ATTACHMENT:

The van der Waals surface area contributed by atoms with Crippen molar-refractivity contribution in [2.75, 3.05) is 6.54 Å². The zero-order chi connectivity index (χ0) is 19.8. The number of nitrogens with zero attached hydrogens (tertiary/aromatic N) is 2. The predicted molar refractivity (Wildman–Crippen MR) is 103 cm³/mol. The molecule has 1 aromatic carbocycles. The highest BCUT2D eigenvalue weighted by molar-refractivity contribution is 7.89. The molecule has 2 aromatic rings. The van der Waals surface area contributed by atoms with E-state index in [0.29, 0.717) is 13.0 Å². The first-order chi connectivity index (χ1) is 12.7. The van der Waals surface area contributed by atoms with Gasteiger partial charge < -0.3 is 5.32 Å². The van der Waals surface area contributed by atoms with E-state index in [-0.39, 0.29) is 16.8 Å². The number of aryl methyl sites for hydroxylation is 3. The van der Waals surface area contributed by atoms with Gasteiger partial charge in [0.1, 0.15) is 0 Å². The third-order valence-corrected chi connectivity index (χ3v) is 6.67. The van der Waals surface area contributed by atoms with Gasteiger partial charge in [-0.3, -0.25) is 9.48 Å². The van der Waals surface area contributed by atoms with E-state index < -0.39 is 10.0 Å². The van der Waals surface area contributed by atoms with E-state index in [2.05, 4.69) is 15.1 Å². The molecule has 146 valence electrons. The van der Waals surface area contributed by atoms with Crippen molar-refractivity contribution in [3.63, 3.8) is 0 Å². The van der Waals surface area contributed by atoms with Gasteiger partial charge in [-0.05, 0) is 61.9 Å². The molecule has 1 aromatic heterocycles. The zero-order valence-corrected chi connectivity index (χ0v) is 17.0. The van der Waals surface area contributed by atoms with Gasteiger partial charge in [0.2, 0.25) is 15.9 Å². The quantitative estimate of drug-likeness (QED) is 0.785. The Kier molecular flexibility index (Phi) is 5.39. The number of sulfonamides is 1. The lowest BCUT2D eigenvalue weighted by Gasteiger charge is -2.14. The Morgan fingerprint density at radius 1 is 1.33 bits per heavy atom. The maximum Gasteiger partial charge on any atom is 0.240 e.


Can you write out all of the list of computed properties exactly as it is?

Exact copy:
The van der Waals surface area contributed by atoms with Crippen molar-refractivity contribution in [2.75, 3.05) is 6.54 Å². The zero-order chi connectivity index (χ0) is 19.8. The number of nitrogens with zero attached hydrogens (tertiary/aromatic N) is 2. The predicted molar refractivity (Wildman–Crippen MR) is 103 cm³/mol. The molecule has 1 aromatic carbocycles. The highest BCUT2D eigenvalue weighted by molar-refractivity contribution is 7.89. The molecule has 2 aromatic rings. The van der Waals surface area contributed by atoms with E-state index in [0.29, 0.717) is 13.0 Å². The first-order chi connectivity index (χ1) is 12.7. The van der Waals surface area contributed by atoms with Gasteiger partial charge < -0.3 is 5.32 Å². The van der Waals surface area contributed by atoms with E-state index in [-0.39, 0.29) is 16.8 Å². The number of aryl methyl sites for hydroxylation is 3. The van der Waals surface area contributed by atoms with Gasteiger partial charge in [0.1, 0.15) is 0 Å². The third-order valence-corrected chi connectivity index (χ3v) is 6.67. The van der Waals surface area contributed by atoms with Gasteiger partial charge in [-0.3, -0.25) is 9.48 Å². The van der Waals surface area contributed by atoms with E-state index < -0.39 is 10.0 Å². The van der Waals surface area contributed by atoms with E-state index in [2.05, 4.69) is 15.1 Å². The molecule has 146 valence electrons. The van der Waals surface area contributed by atoms with Crippen molar-refractivity contribution in [3.63, 3.8) is 0 Å². The van der Waals surface area contributed by atoms with Gasteiger partial charge in [-0.05, 0) is 61.9 Å². The molecule has 1 aromatic heterocycles. The zero-order valence-corrected chi connectivity index (χ0v) is 17.0. The van der Waals surface area contributed by atoms with Gasteiger partial charge in [0.2, 0.25) is 15.9 Å². The quantitative estimate of drug-likeness (QED) is 0.785. The Kier molecular flexibility index (Phi) is 5.39. The number of sulfonamides is 1. The lowest BCUT2D eigenvalue weighted by Gasteiger charge is -2.14. The Morgan fingerprint density at radius 1 is 1.33 bits per heavy atom. The maximum Gasteiger partial charge on any atom is 0.240 e.